According to an index of 15 cities compiled by a relocation company, Dublin has come up as the best destination in the European Union for London-based bankers who could be forced to move after Brexit.
Movinga, the survey firm, said on its website that the cost of renting a flat in Dublin is markedly cheaper than in Paris, Frankfurt or Luxembourg and Dublin benefits from being the only other English-speaking destination in the EU even though Ireland tied for the highest top income tax rate, at 52 percent. The index showed that while Frankfurt languished in sixth place and Paris in ninth, below Valletta in Malta and Brussels, Amsterdam is the next-best destination for Brexit exiles.
Soon after Prime Minister Theresa May starts the clock ticking on the two-year negotiation period to leave the EU, expected on March 29, banks Bottom of Form
will begin their process of moving jobs out of the U.K. With Standard Chartered Plc, Barclays Plc and Bank of America Corp. likely to choose the city for their new EU hubs, Dublin has emerged as one of the favorites for London-based banks seeking uninterrupted access to the bloc post-Brexit.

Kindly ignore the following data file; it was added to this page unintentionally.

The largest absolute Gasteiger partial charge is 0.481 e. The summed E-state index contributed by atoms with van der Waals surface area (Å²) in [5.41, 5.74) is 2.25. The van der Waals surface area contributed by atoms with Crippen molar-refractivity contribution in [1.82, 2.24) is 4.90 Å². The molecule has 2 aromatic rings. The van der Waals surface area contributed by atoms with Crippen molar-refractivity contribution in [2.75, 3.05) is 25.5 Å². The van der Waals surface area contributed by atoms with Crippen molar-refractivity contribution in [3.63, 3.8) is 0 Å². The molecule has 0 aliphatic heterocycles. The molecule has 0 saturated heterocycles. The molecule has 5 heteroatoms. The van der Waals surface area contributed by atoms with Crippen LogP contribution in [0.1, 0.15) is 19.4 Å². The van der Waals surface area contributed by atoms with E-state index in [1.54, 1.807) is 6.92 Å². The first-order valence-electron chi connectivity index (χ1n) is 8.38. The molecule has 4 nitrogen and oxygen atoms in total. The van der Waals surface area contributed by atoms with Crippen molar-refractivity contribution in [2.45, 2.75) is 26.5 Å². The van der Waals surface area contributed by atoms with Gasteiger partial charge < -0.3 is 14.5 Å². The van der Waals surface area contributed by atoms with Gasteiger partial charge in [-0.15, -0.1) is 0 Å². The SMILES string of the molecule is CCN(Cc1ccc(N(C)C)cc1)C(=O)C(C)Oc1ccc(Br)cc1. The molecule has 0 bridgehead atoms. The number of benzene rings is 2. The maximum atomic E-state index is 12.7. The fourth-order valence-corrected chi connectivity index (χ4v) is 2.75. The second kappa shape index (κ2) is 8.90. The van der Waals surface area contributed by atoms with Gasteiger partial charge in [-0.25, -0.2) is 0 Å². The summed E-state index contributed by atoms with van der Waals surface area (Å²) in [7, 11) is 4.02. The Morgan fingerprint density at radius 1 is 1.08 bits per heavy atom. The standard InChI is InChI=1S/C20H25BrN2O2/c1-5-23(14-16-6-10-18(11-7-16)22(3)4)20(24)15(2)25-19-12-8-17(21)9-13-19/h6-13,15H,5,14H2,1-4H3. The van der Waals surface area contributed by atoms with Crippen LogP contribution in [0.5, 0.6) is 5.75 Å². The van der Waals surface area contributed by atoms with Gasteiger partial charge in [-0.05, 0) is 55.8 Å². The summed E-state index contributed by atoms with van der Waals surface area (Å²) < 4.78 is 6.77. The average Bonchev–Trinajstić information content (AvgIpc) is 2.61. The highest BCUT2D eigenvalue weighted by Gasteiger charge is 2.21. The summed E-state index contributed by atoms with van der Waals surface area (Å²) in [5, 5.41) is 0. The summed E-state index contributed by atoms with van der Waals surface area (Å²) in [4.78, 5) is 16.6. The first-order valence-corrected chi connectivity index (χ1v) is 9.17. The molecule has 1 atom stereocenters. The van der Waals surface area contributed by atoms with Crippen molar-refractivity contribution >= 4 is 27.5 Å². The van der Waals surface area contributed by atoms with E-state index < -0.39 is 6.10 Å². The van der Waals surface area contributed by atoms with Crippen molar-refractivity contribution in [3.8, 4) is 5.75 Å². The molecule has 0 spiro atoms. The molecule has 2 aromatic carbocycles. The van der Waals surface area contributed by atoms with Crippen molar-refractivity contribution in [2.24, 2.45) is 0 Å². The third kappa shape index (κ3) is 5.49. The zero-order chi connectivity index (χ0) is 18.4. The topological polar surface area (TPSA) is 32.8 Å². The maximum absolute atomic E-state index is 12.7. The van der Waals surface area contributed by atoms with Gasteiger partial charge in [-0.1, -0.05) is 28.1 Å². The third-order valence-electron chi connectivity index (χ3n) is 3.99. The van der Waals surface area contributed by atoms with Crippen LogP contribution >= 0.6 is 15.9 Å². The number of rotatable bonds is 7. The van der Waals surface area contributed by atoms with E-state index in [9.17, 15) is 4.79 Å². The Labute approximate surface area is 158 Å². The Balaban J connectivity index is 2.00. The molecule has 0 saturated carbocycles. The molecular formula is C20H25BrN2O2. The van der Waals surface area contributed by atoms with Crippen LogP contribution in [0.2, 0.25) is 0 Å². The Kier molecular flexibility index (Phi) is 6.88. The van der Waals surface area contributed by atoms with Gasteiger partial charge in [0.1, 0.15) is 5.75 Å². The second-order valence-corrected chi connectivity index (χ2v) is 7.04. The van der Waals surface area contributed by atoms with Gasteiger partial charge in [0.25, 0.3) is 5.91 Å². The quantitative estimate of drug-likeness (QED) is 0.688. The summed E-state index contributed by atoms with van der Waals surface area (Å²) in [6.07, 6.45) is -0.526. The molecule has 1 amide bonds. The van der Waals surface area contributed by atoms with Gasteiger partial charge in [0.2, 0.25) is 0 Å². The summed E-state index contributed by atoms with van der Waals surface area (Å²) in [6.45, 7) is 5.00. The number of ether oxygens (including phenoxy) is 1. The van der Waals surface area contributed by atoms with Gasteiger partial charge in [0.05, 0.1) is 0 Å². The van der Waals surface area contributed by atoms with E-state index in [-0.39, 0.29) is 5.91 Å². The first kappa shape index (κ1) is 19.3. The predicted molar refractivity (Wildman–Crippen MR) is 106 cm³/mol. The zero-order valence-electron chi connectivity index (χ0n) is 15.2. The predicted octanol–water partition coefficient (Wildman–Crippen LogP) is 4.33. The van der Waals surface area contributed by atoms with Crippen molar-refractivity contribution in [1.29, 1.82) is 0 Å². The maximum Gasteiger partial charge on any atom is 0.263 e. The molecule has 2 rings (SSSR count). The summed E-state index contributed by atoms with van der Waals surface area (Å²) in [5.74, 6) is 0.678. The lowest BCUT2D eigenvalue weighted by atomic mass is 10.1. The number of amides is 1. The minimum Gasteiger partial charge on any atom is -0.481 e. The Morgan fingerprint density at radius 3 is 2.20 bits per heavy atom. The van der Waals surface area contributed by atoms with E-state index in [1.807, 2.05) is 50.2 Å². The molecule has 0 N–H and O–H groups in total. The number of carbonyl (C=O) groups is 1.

Including the number of Michelin-starred restaurants and Burberry shops to the cost of an evening cocktail, Movinga’s index is also weighted for a range of other variables.
“Everyone is talking about cities like Paris and Frankfurt preparing for an influx of banking industry workers due to Brexit,” said Finn Hänsel, managing director of London-based Movinga. “But other cities like Dublin, Valletta, Luxembourg and Amsterdam may actually be better equipped to make these workers feel happy and at home.”
However the management at the banks seem to be giving weight to other factors even as Dublin may be selected as the best destination for bankers and their spouses by Movinga’s measure. Including big names such as Goldman Sachs Group Inc. and Citigroup Inc, Frankfurt is shaping up as the top pick for many of the biggest international banks.
BaFin, one of the only EU regulators with experience overseeing complicated derivatives trading, the Deutsche Bank AG and the European Central Bank are housed in the German city and the city has a financial ecosystem that features such big names.
Up from 39th in March, Dublin came in 31st place in September in consulting firm Z/Yen Group’s index of global financial centers. While London came in first, Frankfurt was 19th and Paris 29th in the same list.
(Adapted from Bloomberg)